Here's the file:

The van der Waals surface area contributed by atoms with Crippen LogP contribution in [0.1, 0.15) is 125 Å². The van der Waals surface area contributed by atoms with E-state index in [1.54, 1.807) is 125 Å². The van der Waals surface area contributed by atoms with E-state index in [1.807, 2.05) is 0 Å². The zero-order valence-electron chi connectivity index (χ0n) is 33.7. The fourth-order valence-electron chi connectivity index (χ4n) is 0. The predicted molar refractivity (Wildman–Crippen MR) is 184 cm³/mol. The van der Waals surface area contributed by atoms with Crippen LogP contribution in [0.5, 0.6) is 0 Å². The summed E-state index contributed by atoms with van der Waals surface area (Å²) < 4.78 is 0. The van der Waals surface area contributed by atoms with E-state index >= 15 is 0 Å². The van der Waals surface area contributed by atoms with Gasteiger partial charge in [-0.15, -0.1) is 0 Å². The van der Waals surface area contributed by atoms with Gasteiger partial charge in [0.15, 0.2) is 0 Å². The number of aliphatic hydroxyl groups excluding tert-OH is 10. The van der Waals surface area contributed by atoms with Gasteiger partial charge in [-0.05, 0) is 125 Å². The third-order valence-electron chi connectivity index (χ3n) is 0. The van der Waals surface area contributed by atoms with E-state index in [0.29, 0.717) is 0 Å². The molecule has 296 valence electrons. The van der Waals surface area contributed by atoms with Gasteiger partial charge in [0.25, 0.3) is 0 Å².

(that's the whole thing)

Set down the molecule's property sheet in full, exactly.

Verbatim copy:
The van der Waals surface area contributed by atoms with Crippen LogP contribution in [0.1, 0.15) is 125 Å². The van der Waals surface area contributed by atoms with E-state index in [1.54, 1.807) is 125 Å². The van der Waals surface area contributed by atoms with E-state index in [1.807, 2.05) is 0 Å². The zero-order valence-electron chi connectivity index (χ0n) is 33.7. The fourth-order valence-electron chi connectivity index (χ4n) is 0. The predicted molar refractivity (Wildman–Crippen MR) is 184 cm³/mol. The van der Waals surface area contributed by atoms with Crippen LogP contribution in [0.5, 0.6) is 0 Å². The summed E-state index contributed by atoms with van der Waals surface area (Å²) < 4.78 is 0. The van der Waals surface area contributed by atoms with E-state index >= 15 is 0 Å². The van der Waals surface area contributed by atoms with Gasteiger partial charge in [-0.15, -0.1) is 0 Å². The van der Waals surface area contributed by atoms with Gasteiger partial charge in [0.15, 0.2) is 0 Å². The number of aliphatic hydroxyl groups excluding tert-OH is 10. The van der Waals surface area contributed by atoms with Gasteiger partial charge in [-0.05, 0) is 125 Å². The third-order valence-electron chi connectivity index (χ3n) is 0. The van der Waals surface area contributed by atoms with E-state index in [0.29, 0.717) is 0 Å². The molecule has 296 valence electrons. The van der Waals surface area contributed by atoms with Gasteiger partial charge in [0.25, 0.3) is 0 Å².